Promoting responsible German Shepherd Dog ownership
1428 messages in 87 discussions
Latest Sep-14 by Lyndy (Lyndy7)
Latest Sep-11 by Lyndy (Lyndy7)
6675 messages in 340 discussions
Latest Sep-10 by DW (GSDogwalker)
13094 messages in 577 discussions
Latest 8/20/22 by Showtalk
Latest 6/23/21 by Solitaire13
5318 messages in 451 discussions
1665 messages in 64 discussions
11006 messages in 627 discussions
1302 messages in 51 discussions
Depending on the type of breeder. The ones specifically breeding for pet traits are breeding down. The ones that aren’t breeding for any traits tend to produce crapshoots in general. You usually end up with a wide range of random traits you can get in the dog. Breeding specifically for pet traits does a disservice to the working dog in general. Not breeding for anything in particular could be better or worse. You’d probably still end up with dogs a lot closer to the intended function.
None of those comments are absolute rules, they are observation of people other forums. It seems from what I see locally, that showlines are easier, and of those ASL and pet lines seem to workout better for inexperienced owners. Yes, if someone gets a WL with a good temperament it might be the best dog they ever have. Most WL breeders seem to select for driveyness and intensity.
My fear biter was a pet line. He looked just like a Royalair dog, so he was either from that kennel or a similar breeder. He had a weird temperament for a German Shepherd. I was fostering and the longer I kept him the clearer it became no one was going to adopt him, and he was so attached me, we decided to just keep him.
I’ve seen dogs advertised like that. One kennel that was highly recommended for pets had a female that was a “good producer.” She was kind of lumpy, her coloring was washed out but I called them anyway because of the rec. the woman told me she had a list for that dog’s puppies for the next three years and was not going to breed her more than 3 times, then retire her. She said that dog had the most popular of all her litters. I was interested because her sire was Vom Kirschental. I did not want a puppy from her after hearing how and why she bred. They were clearly all pets, and she was intentionally making softer, quieter, slower dogs than her male’s line.
That diagram really shows the differences. I would love to see ASL thrown in there too to see where they lie. It would also be helpful to see what traits those genes represent.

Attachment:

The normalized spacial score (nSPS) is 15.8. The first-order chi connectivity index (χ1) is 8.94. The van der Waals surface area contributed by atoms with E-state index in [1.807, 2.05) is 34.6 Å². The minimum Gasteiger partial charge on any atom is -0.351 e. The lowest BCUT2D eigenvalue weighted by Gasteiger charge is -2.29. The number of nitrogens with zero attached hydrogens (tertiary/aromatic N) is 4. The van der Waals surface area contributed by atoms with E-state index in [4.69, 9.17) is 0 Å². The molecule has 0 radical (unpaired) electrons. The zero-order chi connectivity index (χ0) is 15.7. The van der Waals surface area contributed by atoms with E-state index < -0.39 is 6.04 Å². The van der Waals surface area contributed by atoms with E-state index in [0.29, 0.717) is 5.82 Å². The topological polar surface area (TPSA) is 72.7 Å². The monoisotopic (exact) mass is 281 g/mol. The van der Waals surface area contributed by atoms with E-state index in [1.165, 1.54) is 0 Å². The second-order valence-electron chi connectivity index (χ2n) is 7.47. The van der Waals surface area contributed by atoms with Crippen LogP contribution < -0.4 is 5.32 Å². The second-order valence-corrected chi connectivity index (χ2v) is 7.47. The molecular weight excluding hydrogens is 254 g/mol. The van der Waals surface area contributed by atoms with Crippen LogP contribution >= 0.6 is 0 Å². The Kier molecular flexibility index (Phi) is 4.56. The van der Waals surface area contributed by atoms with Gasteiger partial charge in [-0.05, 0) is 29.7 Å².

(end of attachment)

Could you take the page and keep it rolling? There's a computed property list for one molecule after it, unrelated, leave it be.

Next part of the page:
People are experimenting with crossing half ASL and half WGSL, hoping to get a better structure. If you take an extreme slope and mix it with a roach, do you get a dog with more moderate lines or do you get a dog with its butt on the ground and a roach back?
I’ve seen some decent WGSL/ASL mixes. Still more curved in the back than I like though.
As far as pets go, I think in some cases traits that make a good pet aren’t always selected for when other priorities get in the way or good trainers are raising the dogs. And people breeding just pets are usually just breeding any random two dogs together so they still aren’t selecting for traits that make good solid pets.
All the amazing GSDs I’ve met were all just random pet bred dogs. It was definitely the temperament of those dogs that got me interested in GSDs. But I’m not sure how hard it is to actually find that dog with good breeders
If an excellent breeding happens on accident, it’s hard to duplicate without the same dogs,
It seems like a lot of show and pet line dogs show a lot of herding traits. Possibly because they aren’t selectively bred for IPO/tracking traits which don’t necessarily translate to herding traits, particularly in the differences in the prey drive department.
It really is interesting to watch Shelby the WGSL/pet bred dog and I really wish I could’ve tried to get into herding with her. Last time I was back home we had 6 dogs all together. Her mentality was different than when it was just her and 2 other dogs. Definitely tapping more into controlling the group over controlling the play with herding tendencies. I personally haven’t seen much for herding traits in the other GSD I’ve spent time with like I do with her. Our other was ASL type and he was big into tracking. Granted Shelby doesn’t have really have any other drives besides wanting to be best friends with everything
The byb WGSL dogs I’ve been around definitely seem to do well as a general public companion provided they have an owner capable of doing basic training. Not sure if that comes from byb breeding or the traits in WGSL selection
ASL seem similar but I’ve seen more of them with reactivity etc. A few of them I think they’d be decent dogs in the right hands, but they have too much of a demanding edge to be in the hands of any type of push over. Pretty sure they’re all from the same breeder here in town who is a color breeder as well. She did get her hands on some really nice dogs somehow. Didn’t keep a single one of them for her program though??